Copresence -- a BUMP up from AirDrop?

Copresence: No information to share.

copresence a bumped up airdrop
Credit: TriStar Pictures

Copresence is the name of a technology recently discovered referenced inside Google Play and Chrome APIs. Bloggers know it exists but sure of little else. Is Copresence intended as a way for mobile users to share location with one another? Is it a cross-platform solution designed to help iOS users to share files and personal data with Google mobiles running Android? Some bloggers believe Copresence is based on Bump -- technology acquired by Google years ago -- renamed for inclusion in Android Lollipop.

So in reality, no one knows for sure what Copresence does, but everyone's sure they want to find out.

In IT Blogwatch, bloggers disable location services.

Filling in for our humble blogwatcher Richi Jennings, is a humbler Stephen Glasskeys.


Liam Spradlin has an internal nickname:

Several months ago, we discussed something called Nearby, a project that...seemed to be Google's effort to let "people, places, and things" know when a user is, well, nearby.

Copresence (an internal name for this functionality) may have a more specific scope in this effort...apparently including iOS devices in the fun.  MORE


Always the diplomat, David Nield hammers out a treaty between iOS and Android:

Transferring files and data between Android and iOS devices could be about to get a whole lot easier if some code changes...are to be believed.

Location information, Bluetooth and Wi-Fi could all be utilized to power the upcoming feature...rumored to be based around the same kind of technology [behind] Chromecast and its underlying Google Cast protocols.  MORE


And Juan Carlos Torres shares puzzling new theories:

The name might be a bit of a puzzle, hinting more at a location-based service than [file sharing], but there is...a bit of location involved.

Although Copresence uses the technologies already available at our disposal, it aims to make it easier to connect and share compared to those. At least, that's the theory.  MORE


Daniel Eran Dilger bumps up the rhetoric:

Using technology acquired from Bump...Google could not only bridge the [iOS-Android gap], [but also] monitor every transaction...to harvest data on user's behaviors.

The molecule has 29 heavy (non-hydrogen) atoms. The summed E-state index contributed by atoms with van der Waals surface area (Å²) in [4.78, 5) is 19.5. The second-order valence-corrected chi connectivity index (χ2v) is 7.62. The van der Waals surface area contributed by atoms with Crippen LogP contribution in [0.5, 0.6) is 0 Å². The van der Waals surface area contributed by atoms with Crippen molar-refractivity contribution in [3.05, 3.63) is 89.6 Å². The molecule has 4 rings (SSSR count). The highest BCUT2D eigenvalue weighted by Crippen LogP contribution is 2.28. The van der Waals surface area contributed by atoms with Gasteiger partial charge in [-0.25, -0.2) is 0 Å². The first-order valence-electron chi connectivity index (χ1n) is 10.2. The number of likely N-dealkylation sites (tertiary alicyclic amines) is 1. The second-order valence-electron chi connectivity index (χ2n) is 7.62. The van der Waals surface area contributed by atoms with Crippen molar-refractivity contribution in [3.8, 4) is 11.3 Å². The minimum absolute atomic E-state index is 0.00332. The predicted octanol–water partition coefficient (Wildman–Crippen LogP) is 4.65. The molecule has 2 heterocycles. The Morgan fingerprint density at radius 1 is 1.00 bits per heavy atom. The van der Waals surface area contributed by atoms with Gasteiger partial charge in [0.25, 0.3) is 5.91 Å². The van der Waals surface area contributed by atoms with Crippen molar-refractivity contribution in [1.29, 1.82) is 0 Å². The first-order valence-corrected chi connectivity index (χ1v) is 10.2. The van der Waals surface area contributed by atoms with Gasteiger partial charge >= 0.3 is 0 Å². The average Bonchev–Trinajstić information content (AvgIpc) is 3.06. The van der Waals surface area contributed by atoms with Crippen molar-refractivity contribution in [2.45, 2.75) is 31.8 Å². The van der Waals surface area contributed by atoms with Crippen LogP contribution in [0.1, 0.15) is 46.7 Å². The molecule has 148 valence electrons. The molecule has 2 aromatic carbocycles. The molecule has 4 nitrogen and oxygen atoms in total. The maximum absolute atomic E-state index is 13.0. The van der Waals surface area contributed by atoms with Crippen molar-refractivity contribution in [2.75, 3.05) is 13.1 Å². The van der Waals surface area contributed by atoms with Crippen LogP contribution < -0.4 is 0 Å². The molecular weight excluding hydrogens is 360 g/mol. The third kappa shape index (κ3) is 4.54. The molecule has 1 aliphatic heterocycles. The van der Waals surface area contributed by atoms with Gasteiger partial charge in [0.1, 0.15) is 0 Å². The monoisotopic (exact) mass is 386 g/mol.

If it can gain broad adoption...Copresence...would give [Google] deep access to every document, photo, contact and map location [shared by users].

Apple has increasingly made user privacy a top selling point, noting that it...isn't even interested in mass data collection...like Facebook and Google+.  MORE


Jon Fingas never expects much at first:

[If details] are accurate, Copresence should be available within a matter of weeks. Having said this, you shouldn't expect a file sharing Utopia. [It will] most likely be limited to Google apps at first [and] probably not going to be a system-wide feature on...iOS.  MORE


Andrew Grush confirms the existence of extraterrestrials code: [Ahem - Ed.]

Google has yet to officially confirm the existence of the "opt-in" Copresence service...trace details...have even been dug up inside of the latest Google Play Services APK. ... Furthermore, the Copresence API has been spotted in the Chrome Dev Channel.  MORE


Sara Skvirsky once buzz-spoke -- at extreme scale -- about co-present microwork:

The 2014 Ten-Year Forecast Annual Retreat explored the landscape of change over the next decade by inviting attendees to contemplate ten projects that...could change the paradigm in their fields in the next ten years.

Sara Skvirsky examined the potential of a new paradigm of co-present microwork to transform the way we cooperate at extreme scales.  MORE


Meanwhile, Kevin C. Tofel shares the plain-spoken truth:

It's not clear what "copresence" is just yet but it's clear that Google is working on it.  MORE

 


You have been reading IT Blogwatch by and Stephen Glasskeys, who curate the best bloggy bits, finest forums, and weirdest websites so you don't have to. Catch the key commentary from around the Web every morning. Hatemail may be directed to @RiCHi or itbw@richi.uk. Opinions expressed may not represent those of Computerworld. Ask your doctor before reading. Your mileage may vary. E&OE.

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